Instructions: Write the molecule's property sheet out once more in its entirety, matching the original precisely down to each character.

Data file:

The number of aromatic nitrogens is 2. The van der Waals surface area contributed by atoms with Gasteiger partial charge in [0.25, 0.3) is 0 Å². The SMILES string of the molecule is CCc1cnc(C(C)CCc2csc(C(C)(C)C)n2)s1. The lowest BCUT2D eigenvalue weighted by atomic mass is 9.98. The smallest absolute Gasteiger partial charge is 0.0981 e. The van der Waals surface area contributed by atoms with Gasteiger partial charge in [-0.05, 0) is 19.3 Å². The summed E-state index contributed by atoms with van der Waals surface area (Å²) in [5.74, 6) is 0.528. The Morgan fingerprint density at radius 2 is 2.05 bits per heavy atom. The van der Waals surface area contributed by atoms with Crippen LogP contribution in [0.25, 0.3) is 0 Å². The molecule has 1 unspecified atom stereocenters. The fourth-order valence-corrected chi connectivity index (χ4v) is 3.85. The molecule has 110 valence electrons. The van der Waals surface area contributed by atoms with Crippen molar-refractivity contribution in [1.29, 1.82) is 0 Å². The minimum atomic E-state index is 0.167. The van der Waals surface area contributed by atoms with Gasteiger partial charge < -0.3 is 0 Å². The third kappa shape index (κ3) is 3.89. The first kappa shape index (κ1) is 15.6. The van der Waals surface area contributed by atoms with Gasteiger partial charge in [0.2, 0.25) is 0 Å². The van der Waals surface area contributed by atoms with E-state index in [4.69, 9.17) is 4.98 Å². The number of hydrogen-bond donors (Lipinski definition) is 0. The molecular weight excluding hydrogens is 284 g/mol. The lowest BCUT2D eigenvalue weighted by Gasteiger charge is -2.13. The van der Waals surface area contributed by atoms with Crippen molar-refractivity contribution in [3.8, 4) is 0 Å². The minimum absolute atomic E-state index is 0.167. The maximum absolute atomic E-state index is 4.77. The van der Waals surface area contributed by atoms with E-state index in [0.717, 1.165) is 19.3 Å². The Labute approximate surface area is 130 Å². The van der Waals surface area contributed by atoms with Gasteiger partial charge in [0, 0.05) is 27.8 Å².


The number of aromatic nitrogens is 2. The van der Waals surface area contributed by atoms with Gasteiger partial charge in [0.25, 0.3) is 0 Å². The SMILES string of the molecule is CCc1cnc(C(C)CCc2csc(C(C)(C)C)n2)s1. The lowest BCUT2D eigenvalue weighted by atomic mass is 9.98. The smallest absolute Gasteiger partial charge is 0.0981 e. The van der Waals surface area contributed by atoms with Gasteiger partial charge in [-0.05, 0) is 19.3 Å². The summed E-state index contributed by atoms with van der Waals surface area (Å²) in [5.74, 6) is 0.528. The Morgan fingerprint density at radius 2 is 2.05 bits per heavy atom. The van der Waals surface area contributed by atoms with Crippen LogP contribution in [0.25, 0.3) is 0 Å². The molecule has 1 unspecified atom stereocenters. The fourth-order valence-corrected chi connectivity index (χ4v) is 3.85. The molecule has 110 valence electrons. The van der Waals surface area contributed by atoms with Crippen molar-refractivity contribution in [1.29, 1.82) is 0 Å². The minimum atomic E-state index is 0.167. The van der Waals surface area contributed by atoms with Gasteiger partial charge < -0.3 is 0 Å². The third kappa shape index (κ3) is 3.89. The first kappa shape index (κ1) is 15.6. The van der Waals surface area contributed by atoms with Gasteiger partial charge in [0.2, 0.25) is 0 Å². The van der Waals surface area contributed by atoms with E-state index in [4.69, 9.17) is 4.98 Å². The number of hydrogen-bond donors (Lipinski definition) is 0. The molecular weight excluding hydrogens is 284 g/mol. The lowest BCUT2D eigenvalue weighted by Gasteiger charge is -2.13. The van der Waals surface area contributed by atoms with Crippen molar-refractivity contribution in [3.8, 4) is 0 Å². The minimum absolute atomic E-state index is 0.167. The maximum absolute atomic E-state index is 4.77. The van der Waals surface area contributed by atoms with E-state index in [0.717, 1.165) is 19.3 Å². The Labute approximate surface area is 130 Å². The van der Waals surface area contributed by atoms with Gasteiger partial charge in [0, 0.05) is 27.8 Å².